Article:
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Mt. Hood National Forest, Oregon.
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Find Your Wildlife Action Lens
Wildlife action covers quite a range, from huge bears snagging salmon while standing in a river to quick and tiny birds zipping by. The best lenses to capture wildlife action also cover a lot of range. Primary considerations for wildlife-action lenses include focal length, lens speed, AF performance and cost.
Clockwise from top: Pentax DA* 300mm ƒ/4 ED(IF) SDM; Sony 70-200mm ƒ/2.8 G; Tokina AT-X AF 80-400mm ƒ/4.5-5.6; Tamron SP 70-300mm ƒ/4.5-5.6 Di VC USD
The best focal length depends on your subjects and how close you can get to them. It’s hard to get close to most wild subjects, so wildlife photographers generally use long lenses: at least 300mm for an APS-C DSLR, or 400mm for a full-frame DSLR or 35mm SLR. If you can get fairly close to larger animals, a 70-200mm zoom can work. Zoom lenses do provide some framing flexibility, important when you can’t easily change the distance between you and your wild subject. Keep in mind that changing focal length—zooming—alters magnification and framing, but not perspective; you have to change camera-to-subject distance to change that.
Faster lenses let you use a faster shutter speed in any given light level, which is obviously important when photographing action. Fast lenses also provide a brighter viewfinder image for easier composing and faster, more accurate focusing. The fastest lenses are generally in the pro lineups from the various manufacturers so they also tend to have rugged construction, superior glass elements and overall more refined designs.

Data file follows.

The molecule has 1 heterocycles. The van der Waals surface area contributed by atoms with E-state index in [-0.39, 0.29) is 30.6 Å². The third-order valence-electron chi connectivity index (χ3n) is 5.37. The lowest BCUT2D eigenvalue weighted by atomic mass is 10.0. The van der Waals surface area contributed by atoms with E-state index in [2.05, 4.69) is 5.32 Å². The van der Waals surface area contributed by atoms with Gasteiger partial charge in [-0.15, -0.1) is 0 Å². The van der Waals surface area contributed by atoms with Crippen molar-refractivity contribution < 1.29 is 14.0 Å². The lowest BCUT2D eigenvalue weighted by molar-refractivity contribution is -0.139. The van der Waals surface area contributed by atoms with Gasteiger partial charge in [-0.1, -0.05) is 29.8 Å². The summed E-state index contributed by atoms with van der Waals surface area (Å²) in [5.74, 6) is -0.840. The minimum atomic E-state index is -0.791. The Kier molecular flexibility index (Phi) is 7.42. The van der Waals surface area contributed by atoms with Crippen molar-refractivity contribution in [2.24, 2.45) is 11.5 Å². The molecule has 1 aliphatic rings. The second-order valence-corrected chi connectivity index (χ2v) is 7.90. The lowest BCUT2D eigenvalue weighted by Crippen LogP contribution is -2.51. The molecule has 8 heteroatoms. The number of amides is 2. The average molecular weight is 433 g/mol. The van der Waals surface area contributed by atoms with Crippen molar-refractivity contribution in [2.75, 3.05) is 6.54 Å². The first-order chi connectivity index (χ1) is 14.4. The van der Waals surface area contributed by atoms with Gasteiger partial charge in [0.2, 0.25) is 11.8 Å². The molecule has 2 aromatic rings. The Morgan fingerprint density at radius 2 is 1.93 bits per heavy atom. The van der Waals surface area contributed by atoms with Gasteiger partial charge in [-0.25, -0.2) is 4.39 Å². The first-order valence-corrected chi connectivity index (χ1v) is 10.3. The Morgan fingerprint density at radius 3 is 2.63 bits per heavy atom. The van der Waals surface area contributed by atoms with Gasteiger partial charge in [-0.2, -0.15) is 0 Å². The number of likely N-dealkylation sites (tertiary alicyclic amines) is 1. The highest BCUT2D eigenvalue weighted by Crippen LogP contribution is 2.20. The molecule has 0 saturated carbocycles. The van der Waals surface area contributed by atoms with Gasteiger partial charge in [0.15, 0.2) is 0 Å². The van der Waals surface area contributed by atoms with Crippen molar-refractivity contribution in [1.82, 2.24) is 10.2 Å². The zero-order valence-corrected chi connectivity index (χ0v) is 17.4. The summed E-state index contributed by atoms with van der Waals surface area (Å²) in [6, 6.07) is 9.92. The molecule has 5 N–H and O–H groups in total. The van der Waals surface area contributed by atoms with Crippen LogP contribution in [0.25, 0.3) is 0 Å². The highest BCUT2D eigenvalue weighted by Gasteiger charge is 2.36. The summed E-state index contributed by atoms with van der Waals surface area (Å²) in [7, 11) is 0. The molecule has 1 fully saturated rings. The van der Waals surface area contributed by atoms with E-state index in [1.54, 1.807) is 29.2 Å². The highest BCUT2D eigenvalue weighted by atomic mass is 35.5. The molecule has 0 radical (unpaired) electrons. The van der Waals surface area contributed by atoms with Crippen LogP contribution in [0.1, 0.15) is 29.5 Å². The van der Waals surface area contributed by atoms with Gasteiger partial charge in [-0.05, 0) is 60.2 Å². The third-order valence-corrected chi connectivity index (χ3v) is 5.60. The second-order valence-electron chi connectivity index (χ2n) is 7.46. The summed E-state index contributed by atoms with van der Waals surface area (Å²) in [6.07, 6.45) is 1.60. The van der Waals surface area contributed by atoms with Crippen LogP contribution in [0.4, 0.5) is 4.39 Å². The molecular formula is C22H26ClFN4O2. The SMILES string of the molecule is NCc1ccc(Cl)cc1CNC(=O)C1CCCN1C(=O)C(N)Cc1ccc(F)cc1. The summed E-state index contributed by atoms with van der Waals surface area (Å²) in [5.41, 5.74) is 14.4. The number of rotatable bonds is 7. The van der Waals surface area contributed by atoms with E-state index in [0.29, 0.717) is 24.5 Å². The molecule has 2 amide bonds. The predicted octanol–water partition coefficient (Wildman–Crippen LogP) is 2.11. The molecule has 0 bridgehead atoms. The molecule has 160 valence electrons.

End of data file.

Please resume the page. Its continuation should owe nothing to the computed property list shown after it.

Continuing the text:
On the downside, fast lenses also usually cost more than slower models for a given focal length or zoom range, and they’re usually bulkier. Because of their size, they’re harder to handhold and to carry around into the field.
Note that many lower-end and mid-level tele-zoom lenses have variable maximum apertures: A 70-300mm ƒ/4-5.6 has a maximum aperture of ƒ/4 at 70mm and a maximum aperture of ƒ/5.6 at 300mm. Keep this in mind when considering a tele-zoom versus a fixed-focal-length lens of the zoom’s maximum focal length. Also, the variable aperture is seldom even across the zoom range (as we showed in a previous OP article, “Get The Most Out Of Variable-Aperture Lenses,” Jan./Feb. 2011). That is, a 70-300mm ƒ/4-5.6 might be ƒ/4 at 70mm, but ƒ/5.6 from 120mm to 300mm. You just don’t get something for nothing.
A teleconverter, also known as a tele-extender, attaches between the lens and camera body, and increases the lens’ focal length by 1.4x or 2x (there also are a few 1.7x converters out there). Adding a 2x converter to a 300mm lens gives you a 600mm lens for a lot less money than a real 600mm lens. But there are a few things to bear in mind.
First, converters reduce the amount of light transmitted to the image sensor or film (and to the viewfinder): a 1.4x converter, by one stop, a 2x, by two stops. This requires the use of longer shutter speeds or higher ISOs. Longer shutter speeds don’t yield sharp action shots, so you’ll have to increase the ISO—not a big problem with today’s DSLRs, more so with early digital cameras and film. The light loss also makes the image in the SLR finder dimmer, which can be annoying in dim light or when trying to focus manually. The smaller effective aperture also will slow AF performance, and with some lens/teleconverter/camera combinations, you lose autofocusing capability altogether. Many SLRs can’t autofocus with lens/converter combinations slower than around ƒ/5.6.
Second, the converter adds more elements to the optical system, thus potentially reducing image quality. With good converters matched to good lenses, this isn’t a big problem. With lesser converters and lenses, it can reduce image quality noticeably. Pro wildlife photographers often add a top-quality converter to their expensive supertele lenses for more reach, while maintaining pro-quality images.